It seems the British dropped leaflets over the Falklands to try and spread the word that this shortwave radio station existed. And we later analysed the programme. It was classic Sefton Delmer (Black Propaganda), although rather poorly presented. Bit like calling up Vera Lynne if the British had a dispute with France.
This is an amazing recording, Jonathan. I’ll admit that I had never heard of Radio South Atlantic before and never knew a UK-supported clandestine station was on the air during The Falklands War/Guerra de las Malvinas.
Thanks for the excellent history lesson and your own (clandestine) recording!
Many thanks to SWLing Post contributor, Mike Barraclough, who writes:
Neil Ffrench Blake is a former BBC producer and journalist who launched and was Managing Director of Radio 210, first station Mike Read and Steve Wright worked at. He was also involved in psychological warfare radio stations broadcasting to Aden, Afghanistan and managed ones to the Falkland Islands and Cambodia.
The Kindle book The Pol Pot Conspiracy, a work of fiction, but solidly based on autobiographical fact, covers in one of its chapters his work on Radio Atlantico del Sur.
[Radio Atlantico del Sur was] run during the Falklands War using requisitioned BBC transmitters on Ascension and aimed at Argentinian conscripts. [T]he majority of the book [focuses on the] Voice of the Khmer (on the air from 1985 to 1992) and operated by members of the two non-communist factions who were in alliance with the Khmer Rouge and opposing the government set up following the Russian backed Vietnamese invasion of Cambodia in 1978.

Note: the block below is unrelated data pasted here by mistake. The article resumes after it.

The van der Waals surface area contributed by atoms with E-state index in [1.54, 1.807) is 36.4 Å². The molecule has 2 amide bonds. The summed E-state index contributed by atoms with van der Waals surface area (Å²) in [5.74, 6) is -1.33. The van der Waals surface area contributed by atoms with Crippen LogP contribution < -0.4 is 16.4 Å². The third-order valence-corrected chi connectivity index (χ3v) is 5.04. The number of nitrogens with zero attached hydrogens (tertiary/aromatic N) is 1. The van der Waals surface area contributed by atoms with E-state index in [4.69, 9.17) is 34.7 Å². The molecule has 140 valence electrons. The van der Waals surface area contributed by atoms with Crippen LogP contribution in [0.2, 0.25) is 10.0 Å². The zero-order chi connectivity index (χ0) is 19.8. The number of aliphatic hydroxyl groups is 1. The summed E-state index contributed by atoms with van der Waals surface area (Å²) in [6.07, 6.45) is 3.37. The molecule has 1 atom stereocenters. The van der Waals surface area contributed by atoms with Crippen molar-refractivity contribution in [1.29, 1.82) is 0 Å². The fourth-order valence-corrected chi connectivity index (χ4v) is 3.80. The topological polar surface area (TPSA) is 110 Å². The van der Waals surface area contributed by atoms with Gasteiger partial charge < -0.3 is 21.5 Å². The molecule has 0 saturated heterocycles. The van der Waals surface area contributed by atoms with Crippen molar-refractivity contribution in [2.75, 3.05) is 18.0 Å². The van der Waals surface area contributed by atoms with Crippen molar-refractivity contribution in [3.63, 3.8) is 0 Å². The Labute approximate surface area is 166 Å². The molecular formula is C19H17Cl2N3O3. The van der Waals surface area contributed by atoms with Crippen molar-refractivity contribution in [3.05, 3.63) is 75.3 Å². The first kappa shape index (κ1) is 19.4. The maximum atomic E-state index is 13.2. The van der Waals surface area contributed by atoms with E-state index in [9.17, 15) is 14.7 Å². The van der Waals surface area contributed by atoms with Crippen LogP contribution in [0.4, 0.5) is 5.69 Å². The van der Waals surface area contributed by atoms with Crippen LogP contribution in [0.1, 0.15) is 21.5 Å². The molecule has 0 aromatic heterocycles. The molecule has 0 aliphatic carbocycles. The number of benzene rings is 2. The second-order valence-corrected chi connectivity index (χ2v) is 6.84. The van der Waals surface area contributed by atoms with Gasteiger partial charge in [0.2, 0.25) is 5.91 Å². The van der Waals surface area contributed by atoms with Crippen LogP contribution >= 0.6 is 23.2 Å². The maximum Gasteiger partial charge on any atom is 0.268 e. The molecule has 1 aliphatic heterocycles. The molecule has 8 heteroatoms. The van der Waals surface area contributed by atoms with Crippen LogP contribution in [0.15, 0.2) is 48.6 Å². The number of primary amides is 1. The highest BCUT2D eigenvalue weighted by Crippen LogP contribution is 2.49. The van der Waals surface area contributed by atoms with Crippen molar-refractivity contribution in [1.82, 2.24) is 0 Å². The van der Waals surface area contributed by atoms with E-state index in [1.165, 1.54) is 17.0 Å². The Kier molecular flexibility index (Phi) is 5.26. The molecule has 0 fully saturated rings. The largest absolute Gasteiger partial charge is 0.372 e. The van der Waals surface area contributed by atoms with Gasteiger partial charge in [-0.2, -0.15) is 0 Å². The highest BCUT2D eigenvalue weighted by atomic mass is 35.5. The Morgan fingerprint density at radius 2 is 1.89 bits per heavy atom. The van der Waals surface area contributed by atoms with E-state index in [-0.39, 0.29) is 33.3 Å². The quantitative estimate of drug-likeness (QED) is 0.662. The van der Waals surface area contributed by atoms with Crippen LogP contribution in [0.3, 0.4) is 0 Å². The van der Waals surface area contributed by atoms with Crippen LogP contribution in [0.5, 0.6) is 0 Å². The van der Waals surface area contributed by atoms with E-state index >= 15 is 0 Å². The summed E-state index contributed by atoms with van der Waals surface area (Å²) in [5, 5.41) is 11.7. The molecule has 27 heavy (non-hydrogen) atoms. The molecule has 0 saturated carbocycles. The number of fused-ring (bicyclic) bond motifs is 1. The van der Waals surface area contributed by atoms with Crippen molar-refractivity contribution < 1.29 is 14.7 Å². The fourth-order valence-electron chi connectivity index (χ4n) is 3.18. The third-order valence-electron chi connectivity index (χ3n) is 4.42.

Radio Atlantico del Sur met opposition in Whitehall particularly from the Foreign Office and from Douglas Muggeridge at the BBC World Service though behind the scenes he says the BBC could not have been more co-operative. This resulted in stories fed to the press about amateur broadcasters speaking the wrong kind of Spanish which Neil asserts are not true.
Voice of the Khmer received covert funding from the CIA, some of which was siphoned off by the corrupt Thai military. It was received worldwide on 6325 [kHz]. Transmitters were in Thailand or just over the Thai-Cambodian border in areas not controlled by the Vietnamese.
Details of the background to the book and link to it on Amazon below.
It’s long and perhaps overly detailed in parts but written in a very readable style.
Two links to a summary of the 20 May 1982 programme of Radio Atlantico del Sur and an interim assessment of its programming in the comments: